Finally, Gist Piano Center will introduce the all-new FastTrack program and demonstrate some exciting new things coming to Kentucky this Fall!  Here are the dates and times:

  • Monday, October 12:  6-8pm (Louisville):  Roland Launch Event (Open to Public)
  • Tuesday, October 13:  10am-Noon (Lexington):  Piano Teacher’s Event with Roland
  • Tuesday, October 13:  6-8pm (Lexington):  Roland Launch Event (Open to Public)
  • Wednesday, October 14:  10am – Noon (Louisville):  Piano Teacher’s Event with Roland

Piano Teachers

Join us for an unforgettable session JUST for you on Tuesday, October 13 (10am – Noon) in Lexington and Wednesday, October 14 (10am – Noon) in Louisville.  Piano Educator, Clinician and Roland Education Consultant, Laura Zaruta, will be here to show you how this new announcement from Roland, Hal-Leonard, Alfred and Sheet Music Direct can change the way you teach!  You’ll learn about incredible new apps, exciting technologies, our new FastTrack program and more!  This meeting will thrill you to the core!  Don’t be left behind.  Make time to be here and see how “This changes EVERYTHING!”

Roland LX-7 Digital PianoAlso, bring your smart phone and tablet.  We’ll be suggesting a TON of new music apps that will make your life easier and we’ll even help you see how EASY some of this new stuff is to use!

RSVP to Heather Hamilton (for the Lexington meeting) or James Harding (for the Louisville one).

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The Evolution of Theory

I often tell prospective music students that music is a two-part discipline. To truly become proficient at any instrument, music students not only have to develop the athletic skills associated with playing that instrument (finger independence and strength, breathing and proper posture to name a few), but they also have to understand the language of music (how to read, write and even think in musical notation). This musical language – called “Music Theory” by teachers – is an ever-expanding library of “rules” and “best-practices” that our musical history has given us and it forms the foundation for every student’s understanding of music as a whole. Thus, it’s critical that we find a way to motivate the Video Game Generation to study Music Theory with some of the same enthusiasm they bring to their Xbox.

In the Age of Instant Gratification, it seems harder and harder to keep a music student’s attention. Also, as music is removed for our schools, private music teachers find that they have less and less time in their 30-minute lessons to cover basic concepts that used to be “common knowledge” to beginning students. …so how do we find time in only 30 minutes a week to help our students unlock the power of the musical language? (Imagine trying to study Latin in only 30 minutes a week!)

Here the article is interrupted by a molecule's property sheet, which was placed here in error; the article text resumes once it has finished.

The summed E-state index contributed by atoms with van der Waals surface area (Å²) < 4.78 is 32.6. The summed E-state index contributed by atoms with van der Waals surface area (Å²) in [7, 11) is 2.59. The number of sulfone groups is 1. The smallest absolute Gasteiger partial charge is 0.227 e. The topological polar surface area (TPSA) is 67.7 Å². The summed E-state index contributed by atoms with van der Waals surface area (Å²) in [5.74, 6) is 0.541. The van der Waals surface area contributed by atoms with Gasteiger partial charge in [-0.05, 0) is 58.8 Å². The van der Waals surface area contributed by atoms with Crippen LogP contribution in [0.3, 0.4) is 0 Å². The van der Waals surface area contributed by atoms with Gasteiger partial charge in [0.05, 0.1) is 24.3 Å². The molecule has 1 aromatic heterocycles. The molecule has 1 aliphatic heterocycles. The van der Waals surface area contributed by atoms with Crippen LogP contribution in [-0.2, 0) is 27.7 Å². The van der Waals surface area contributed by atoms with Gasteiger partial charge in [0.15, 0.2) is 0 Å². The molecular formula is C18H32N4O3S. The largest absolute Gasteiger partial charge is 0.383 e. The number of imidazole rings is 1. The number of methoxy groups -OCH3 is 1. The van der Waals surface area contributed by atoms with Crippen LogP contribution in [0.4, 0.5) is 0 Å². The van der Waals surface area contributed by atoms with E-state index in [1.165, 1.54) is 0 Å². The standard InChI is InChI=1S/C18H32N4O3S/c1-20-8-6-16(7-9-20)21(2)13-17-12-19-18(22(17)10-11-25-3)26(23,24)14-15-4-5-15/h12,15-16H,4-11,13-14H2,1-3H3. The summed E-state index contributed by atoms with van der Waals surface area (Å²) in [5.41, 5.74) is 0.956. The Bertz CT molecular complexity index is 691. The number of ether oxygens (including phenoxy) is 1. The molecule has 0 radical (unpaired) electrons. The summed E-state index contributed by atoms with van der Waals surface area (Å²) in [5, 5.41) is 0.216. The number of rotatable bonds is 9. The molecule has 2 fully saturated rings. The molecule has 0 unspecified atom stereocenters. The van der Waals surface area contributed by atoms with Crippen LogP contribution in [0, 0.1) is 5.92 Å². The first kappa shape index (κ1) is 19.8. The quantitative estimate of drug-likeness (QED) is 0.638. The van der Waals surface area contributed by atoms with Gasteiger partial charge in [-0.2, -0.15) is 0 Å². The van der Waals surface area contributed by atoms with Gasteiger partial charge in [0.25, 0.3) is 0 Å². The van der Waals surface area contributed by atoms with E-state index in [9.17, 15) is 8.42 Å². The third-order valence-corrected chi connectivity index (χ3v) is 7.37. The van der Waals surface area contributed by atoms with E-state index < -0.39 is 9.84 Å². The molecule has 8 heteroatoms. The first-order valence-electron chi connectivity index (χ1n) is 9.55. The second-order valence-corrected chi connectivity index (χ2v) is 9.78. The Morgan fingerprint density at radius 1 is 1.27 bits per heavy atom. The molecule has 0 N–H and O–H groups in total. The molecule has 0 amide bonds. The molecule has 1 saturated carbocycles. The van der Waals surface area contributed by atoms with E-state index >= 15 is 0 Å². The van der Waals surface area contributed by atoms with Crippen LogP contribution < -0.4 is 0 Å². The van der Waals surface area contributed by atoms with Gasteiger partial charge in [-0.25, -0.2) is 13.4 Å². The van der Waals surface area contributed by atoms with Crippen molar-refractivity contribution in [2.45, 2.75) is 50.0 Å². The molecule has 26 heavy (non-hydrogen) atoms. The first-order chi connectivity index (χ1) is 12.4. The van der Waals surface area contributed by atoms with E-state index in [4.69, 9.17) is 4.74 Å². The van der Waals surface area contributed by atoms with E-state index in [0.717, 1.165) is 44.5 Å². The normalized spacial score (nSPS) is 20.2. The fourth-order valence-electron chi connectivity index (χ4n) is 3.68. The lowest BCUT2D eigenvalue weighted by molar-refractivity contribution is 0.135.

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What is MIDI?

Just like people, computers are capable of speaking to each other in different languages.  MIDI (short for Musical Instrument Digital Interface) is one of those languages.  …and, like all languages, MIDI has a number of different variations.

MIDI Isn’t Audio
In short, MIDI is “word processing” for music.  Consider the following analogy:  You live across town, but you want to say “Hello” to me.  So, using our common language, you type “Hello” in an email and send it to me.  I open my email and hold my ear up to it.  It doesn’t make any sound.  …but if I read it, interpret our common language and say “Hello,” I can hear what you wrote!  MIDI works the same way.  The first MIDI device is you.  The second is me.  The MIDI file is the email.  It doesn’t contain sound (just like the email didn’t), but it does contain the necessary instructions for me to make a sound.  My voice and yours won’t sound exactly the same, but it will be very close – and I can choose to speed up, slow down or raise/lower the pitch of my voice.

What MIDI Does
In short, MIDI allows certain electronic devices to communicate with each other.  Here are a few of the benefits:

  • It helps your computer play music
  • It allows performers to use one instrument to control a whole bunch of other instruments
  • It lets musicians create fantastic layered musical textures
  • It gives players the freedom to edit music and print out the results
  • It gives players the freedom to mute some parts and play along with others

Commonly used in video games, computer programs and digital music instruments, MIDI is a powerful and flexible language that helps musicians create, edit and enjoy music.  You’ve probably been using MIDI for years without knowing it.  Now, you can harness the power of MIDI to make your piano lessons even more fun.

For more information on MIDI files, Ask Heather!